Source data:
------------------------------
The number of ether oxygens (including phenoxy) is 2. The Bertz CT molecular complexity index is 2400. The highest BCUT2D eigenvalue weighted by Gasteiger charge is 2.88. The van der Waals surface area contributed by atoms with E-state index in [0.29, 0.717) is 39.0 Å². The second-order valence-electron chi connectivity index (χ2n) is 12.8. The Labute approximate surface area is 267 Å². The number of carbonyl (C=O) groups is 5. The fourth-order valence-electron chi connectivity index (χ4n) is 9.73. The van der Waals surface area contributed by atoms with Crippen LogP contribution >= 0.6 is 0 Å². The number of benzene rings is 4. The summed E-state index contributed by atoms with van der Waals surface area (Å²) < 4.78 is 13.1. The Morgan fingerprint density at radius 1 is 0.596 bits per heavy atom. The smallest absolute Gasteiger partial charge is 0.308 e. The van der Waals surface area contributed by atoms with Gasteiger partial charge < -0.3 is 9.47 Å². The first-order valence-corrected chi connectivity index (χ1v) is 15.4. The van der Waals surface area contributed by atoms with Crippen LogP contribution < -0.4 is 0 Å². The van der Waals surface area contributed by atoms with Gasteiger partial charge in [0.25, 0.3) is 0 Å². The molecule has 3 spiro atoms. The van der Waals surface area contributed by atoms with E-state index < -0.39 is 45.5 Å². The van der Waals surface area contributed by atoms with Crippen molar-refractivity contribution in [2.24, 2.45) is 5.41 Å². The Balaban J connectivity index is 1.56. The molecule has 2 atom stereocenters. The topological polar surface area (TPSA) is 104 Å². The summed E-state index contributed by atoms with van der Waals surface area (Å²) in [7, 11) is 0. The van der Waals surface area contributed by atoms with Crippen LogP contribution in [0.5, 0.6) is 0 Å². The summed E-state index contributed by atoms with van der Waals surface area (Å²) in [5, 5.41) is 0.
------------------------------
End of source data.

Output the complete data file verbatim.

The number of ether oxygens (including phenoxy) is 2. The Bertz CT molecular complexity index is 2400. The highest BCUT2D eigenvalue weighted by Gasteiger charge is 2.88. The van der Waals surface area contributed by atoms with E-state index in [0.29, 0.717) is 39.0 Å². The second-order valence-electron chi connectivity index (χ2n) is 12.8. The Labute approximate surface area is 267 Å². The number of carbonyl (C=O) groups is 5. The fourth-order valence-electron chi connectivity index (χ4n) is 9.73. The van der Waals surface area contributed by atoms with Crippen LogP contribution >= 0.6 is 0 Å². The number of benzene rings is 4. The summed E-state index contributed by atoms with van der Waals surface area (Å²) < 4.78 is 13.1. The Morgan fingerprint density at radius 1 is 0.596 bits per heavy atom. The smallest absolute Gasteiger partial charge is 0.308 e. The van der Waals surface area contributed by atoms with Gasteiger partial charge < -0.3 is 9.47 Å². The first-order valence-corrected chi connectivity index (χ1v) is 15.4. The van der Waals surface area contributed by atoms with Crippen LogP contribution < -0.4 is 0 Å². The van der Waals surface area contributed by atoms with Gasteiger partial charge in [0.25, 0.3) is 0 Å². The molecule has 3 spiro atoms. The van der Waals surface area contributed by atoms with E-state index < -0.39 is 45.5 Å². The van der Waals surface area contributed by atoms with Crippen molar-refractivity contribution in [2.24, 2.45) is 5.41 Å². The Balaban J connectivity index is 1.56. The molecule has 2 atom stereocenters. The topological polar surface area (TPSA) is 104 Å². The summed E-state index contributed by atoms with van der Waals surface area (Å²) in [7, 11) is 0. The van der Waals surface area contributed by atoms with Crippen LogP contribution in [0.5, 0.6) is 0 Å². The summed E-state index contributed by atoms with van der Waals surface area (Å²) in [5, 5.41) is 0.